• taken as described in AS 2031 (Water quality – Sampling for microbiological analysis), which specifies selection of a suitable sampling container and preservation of the sample for later testing
  • collected as described in AS/NZS 3666.3 (Air-handling and water systems of buildings – Microbial control – Performance-based maintenance of cooling water systems). The sample should be stored at 2–10 °C before analysis, and analysis should begin within 24 hours of the sample being taken
  • analysed in accordance with the relevant method in AS 4276.3 (Water microbiology – Heterotrophic colony count methods).

The Public Health and Wellbeing Regulations 2009 require monthly HCC testing. If the HCC is above 200,000 CFU/mL, the Regulations require that action is taken as described in Section 4.5. This includes resampling.

Although testing must occur at least monthly, the frequency should be proportionate to the risk posed by the system – that is, higher-risk systems may need to be tested more frequently.

As part of a risk assessment, it is important to look at past HCC results. HCC levels over time can be graphed. If the action level of 200,000 CFU/mL is marked on the graph, it is readily seen when HCC levels approach it.

Testing for Legionella

Legionella testing is the ultimate performance test of a cooling tower system. The Public Health and Wellbeing Regulations 2009 require testing for Legionella at least once every 3 months. Action must be taken within 24 hours following detection of Legionella in any water sample taken from a cooling tower system. The method of laboratory testing for Legionella is such that an acceptable result is generally reported as ‘less than 10 CFU/mL’.

Although testing for Legionella is required at least every 3 months, the department strongly recommends that the frequency of testing be based on the risk assessment for the system and proportionate to the risks posed by the system. Testing frequencies for Legionella are discussed in Section 8. The use and frequency of Legionella testing should be based on the risk of potential growth of Legionella, combined with the potential for exposure of people to aerosols from the system. The results of testing should be seen as an indicator of system performance. However, because of the inherent difficulties associated with Legionella testing (for example, Legionella lives in the biofilm but may not be picked up in the sample), the absence of Legionella in an isolated test cannot be seen as definitive proof that the system is operating well at another time.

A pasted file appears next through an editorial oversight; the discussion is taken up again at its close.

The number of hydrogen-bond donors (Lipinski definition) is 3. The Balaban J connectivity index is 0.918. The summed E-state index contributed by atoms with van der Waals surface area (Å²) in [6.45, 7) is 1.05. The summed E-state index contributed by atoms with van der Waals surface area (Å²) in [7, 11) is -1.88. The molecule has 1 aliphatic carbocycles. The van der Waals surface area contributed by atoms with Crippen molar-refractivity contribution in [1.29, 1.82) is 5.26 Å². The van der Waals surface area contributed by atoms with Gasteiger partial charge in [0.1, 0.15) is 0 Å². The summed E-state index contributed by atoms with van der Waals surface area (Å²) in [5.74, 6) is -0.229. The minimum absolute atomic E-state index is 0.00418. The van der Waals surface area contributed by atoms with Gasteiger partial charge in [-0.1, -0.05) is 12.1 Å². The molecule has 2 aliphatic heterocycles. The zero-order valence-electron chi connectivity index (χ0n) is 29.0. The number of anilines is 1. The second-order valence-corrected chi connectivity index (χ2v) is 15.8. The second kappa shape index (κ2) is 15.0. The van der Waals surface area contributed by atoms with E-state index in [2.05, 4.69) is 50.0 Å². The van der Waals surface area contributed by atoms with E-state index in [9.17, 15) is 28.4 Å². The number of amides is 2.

Another important consideration is the impact of a positive Legionella result. This is discussed further in Section 10.

Testing for Legionella requires samples to be:

  • taken in containers as described in AS 2031
  • collected as described in AS/NZS 3666.3
  • stored and transported as described in AS/NZS 3896 (Waters – Examination for Legionella spp. including Legionella pneumophila). This standard requires that the samples be transported to the testing laboratory as soon as possible and then analysed in accordance with AS/NZS 3896. The testing is much more sophisticated than for HCC, and results can take up to 10 days.

When selecting a testing laboratory to perform these tests, it is important to ensure that the organisation follows the relevant Australian Standards in their testing processes. The Regulations require that the laboratory is accredited by the National Association of Testing Authorities.

Using appropriate bleed-off rates suited to the system in use

To overcome build-up of solids, a small percentage of the total water volume should be discharged to waste at regular intervals. This operation is known as bleed-off. The water is drained from the system to the sewer and replaced with fresh water. Automated devices are available to assist in this process – for example, a flow-controlled device that drains a preset volume of water at regular intervals. Modern automated dosing systems also automatically control bleed-off. Conductivity, which is related to the levels of solids in the water, is measured by the units and used to initiate bleed-off at appropriate times, also taking into consideration the biocide dosing interval.